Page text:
Whether you make meatloaf as cupcakes or in a large loaf, my meatloaf is moist and delicious. The recipe is based on a recipe given to me years ago by my former boss and her sister.

First, get mashed potatoes going. I’m not going to go into a recipe for this, as I assume you all have a recipe for mashed potatoes, and you all think your recipe is better than any other recipe. No matter your chosen method, it will be best, at least for this recipe, if you first peel your potatoes and you make them as unlumpy as possible.

Start by getting the oven going and cubing four pieces of gluten-free bread (or three pieces of regular bread). I used Udi’s Whole Grain bread here. Gluten-free bread is significantly smaller, which is why you add more.

Add milk and let the mixture sit together until the bread is mushy. This liquid-infused binder is the key to the moist meatloaf.

While the bread and milk are doing their thing (or thang as we say it in Texas), it’s time to prep. Shred a bunch of cheddar cheese and carrots (or be lazy like me and use matchstick carrots), and thinly slice the white and green parts of some green onions. Yes people, this meatloaf has flavor.

After just a few minutes, the bread looks like this. I used a fork to mush up the bigger pieces.
Mix together the bread, two pounds of lean ground beef, two eggs, some salt, pepper and Worcestershire sauce. You want to mix this by hand because it can easily become over-mixed in a stand mixer. That would result in thick, solid, and brick-like (read: sad) meatloaf. And that’s not what we’re going for here. So roll up your sleeves, wash your hands, and dig in.

After the base is mixed, add the veggies and cheese and mix just until everything is incorporated. I didn’t photograph this part, as my hands were a bit icky.

Now your hands are clean and beautiful once more. Lightly oil a regular-sized muffin pan. I use a spray oil. (Gluten-free beginners: spray oils can sometimes contain gluten, so make sure to read the label).

Add meatloaf to the muffin pan. Make sure to pack the meat in tight and make a domed top to give the appearance of a cupcake. Remember, meat does not rise.

This recipes yields 12 cupcakes.

While the meatloaf is cooking, make the topping. This is an unholy union of brown sugar, ketchup, mustard and Worcestershire sauce.

After about 25 minutes, pull them out. This is where you might say, “Oh look, my meatloaf cupcakes are gross and ruined.” Have no fear! They’re not. The fat has cooked out of the meatloaf. I used 93/7 meat, which is quite lean and still the cupcakes looked like this. They’ve also shrunk. Don’t worry.

Spoon each cupcake out and put on a cookie sheet. The cupcakes still have five minutes to cook until they should reach their internal temperature of 160 degrees Fahrenheit, so do this step quickly – you don’t want the meat to begin cooling down, and carefully – you don’t want to burn yourself.

Liberally spoon the ketchup mixture on the cupcakes. Imagine a bundt cake with lemon frosting perfectly oozing down the sides of the cake. That’s the look you’re going for here. Back in the oven they go for about five minutes. When you remove them, they should be at temperature.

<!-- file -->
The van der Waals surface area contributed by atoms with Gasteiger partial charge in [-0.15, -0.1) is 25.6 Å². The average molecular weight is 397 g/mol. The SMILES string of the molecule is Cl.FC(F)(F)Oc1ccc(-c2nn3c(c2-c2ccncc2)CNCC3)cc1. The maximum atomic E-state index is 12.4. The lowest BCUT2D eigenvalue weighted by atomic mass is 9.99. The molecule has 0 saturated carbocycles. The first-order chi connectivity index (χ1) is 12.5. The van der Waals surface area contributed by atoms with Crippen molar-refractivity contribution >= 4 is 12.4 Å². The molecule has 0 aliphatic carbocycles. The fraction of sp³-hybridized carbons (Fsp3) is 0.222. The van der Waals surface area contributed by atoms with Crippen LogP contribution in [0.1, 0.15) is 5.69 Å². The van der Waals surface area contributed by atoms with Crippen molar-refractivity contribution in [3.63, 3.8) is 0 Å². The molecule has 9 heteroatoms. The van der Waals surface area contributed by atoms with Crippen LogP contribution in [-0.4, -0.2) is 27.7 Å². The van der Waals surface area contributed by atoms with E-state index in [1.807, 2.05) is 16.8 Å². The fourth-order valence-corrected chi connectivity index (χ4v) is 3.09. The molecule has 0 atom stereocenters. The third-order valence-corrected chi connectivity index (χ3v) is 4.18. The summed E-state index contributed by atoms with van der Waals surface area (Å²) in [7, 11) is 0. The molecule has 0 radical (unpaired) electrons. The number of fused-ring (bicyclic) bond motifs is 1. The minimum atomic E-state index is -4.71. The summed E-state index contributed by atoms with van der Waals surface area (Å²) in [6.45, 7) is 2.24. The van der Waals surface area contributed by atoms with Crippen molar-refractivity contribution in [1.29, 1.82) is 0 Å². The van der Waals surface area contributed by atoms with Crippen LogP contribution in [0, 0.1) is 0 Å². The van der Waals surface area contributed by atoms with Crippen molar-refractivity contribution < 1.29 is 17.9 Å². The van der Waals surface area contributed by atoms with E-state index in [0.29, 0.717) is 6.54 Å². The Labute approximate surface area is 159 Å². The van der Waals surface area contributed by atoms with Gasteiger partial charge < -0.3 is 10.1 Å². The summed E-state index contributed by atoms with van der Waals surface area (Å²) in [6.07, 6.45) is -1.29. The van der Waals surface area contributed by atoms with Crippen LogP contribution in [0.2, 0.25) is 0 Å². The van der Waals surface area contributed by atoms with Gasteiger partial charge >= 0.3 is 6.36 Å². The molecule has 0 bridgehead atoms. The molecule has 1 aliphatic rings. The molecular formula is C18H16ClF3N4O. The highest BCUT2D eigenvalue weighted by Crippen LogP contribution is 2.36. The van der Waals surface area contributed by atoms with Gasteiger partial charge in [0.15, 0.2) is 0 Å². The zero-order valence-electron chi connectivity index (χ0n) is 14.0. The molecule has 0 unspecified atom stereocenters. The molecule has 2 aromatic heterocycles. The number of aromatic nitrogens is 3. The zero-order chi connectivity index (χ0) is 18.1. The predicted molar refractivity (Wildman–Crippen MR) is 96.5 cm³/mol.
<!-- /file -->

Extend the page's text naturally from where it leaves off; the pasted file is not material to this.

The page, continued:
Now they look like this, which is pretty close to perfection. But in the words of my infomercial friends…but wait, there’s more!

Oh yes. Potato frosting. Fill a frosting bag or frosting gun with the non-lumpy mashed potatoes and using a large tip, frost the cupcakes. When they’re all frosted and lovely, put them back in the broiler until the tips of the potato are slightly golden.

Serve with extra potatoes and salad and look like a domestic goddess. You’re welcome.


Gluten-Free Meatloaf Cupcake Recipe

Meatloaf, like Brussels sprouts and kale, has enjoyed a culinary renaissance in the past years. Meatloaf cupcakes are one such incarnation. They’re cute and trendy, and have the perfect amount of sauce coating topped with fancy mashed potatoes. Serve them at dinner parties where you will wow your guests and eliminate the hassle of cutting individual portions, or make them for your family and store the conveniently sized lunch leftovers. Either way, they are delicious.

Whether you make meatloaf as cupcakes or in a large loaf, my meatloaf is moist and delicious. The recipe is based on a recipe given to me years ago by my former boss and her sister.

First, get mashed potatoes going. I’m not going to go into a recipe for this, as I assume you all have a recipe for mashed potatoes, and you all think your recipe is better than any other recipe. No matter your chosen method, it will be best, at least for this recipe, if you first peel your potatoes and you make them as unlumpy as possible.

Start by getting the oven going and cubing four pieces of gluten-free bread (or three pieces of regular bread). I used Udi’s Whole Grain bread here. Gluten-free bread is significantly smaller, which is why you add more.

Add milk and let the mixture sit together until the bread is mushy. This liquid-infused binder is the key to the moist meatloaf.

While the bread and milk are doing their thing (or thang as we say it in Texas), it’s time to prep. Shred a bunch of cheddar cheese and carrots (or be lazy like me and use matchstick carrots), and thinly slice the white and green parts of some green onions. Yes people, this meatloaf has flavor.

After just a few minutes, the bread looks like this. I used a fork to mush up the bigger pieces.
Mix together the bread, two pounds of lean ground beef, two eggs, some salt, pepper and Worcestershire sauce. You want to mix this by hand because it can easily become over-mixed in a stand mixer. That would result in thick, solid, and brick-like (read: sad) meatloaf. And that’s not what we’re going for here. So roll up your sleeves, wash your hands, and dig in.

After the base is mixed, add the veggies and cheese and mix just until everything is incorporated. I didn’t photograph this part, as my hands were a bit icky.

Now your hands are clean and beautiful once more. Lightly oil a regular-sized muffin pan. I use a spray oil. (Gluten-free beginners: spray oils can sometimes contain gluten, so make sure to read the label).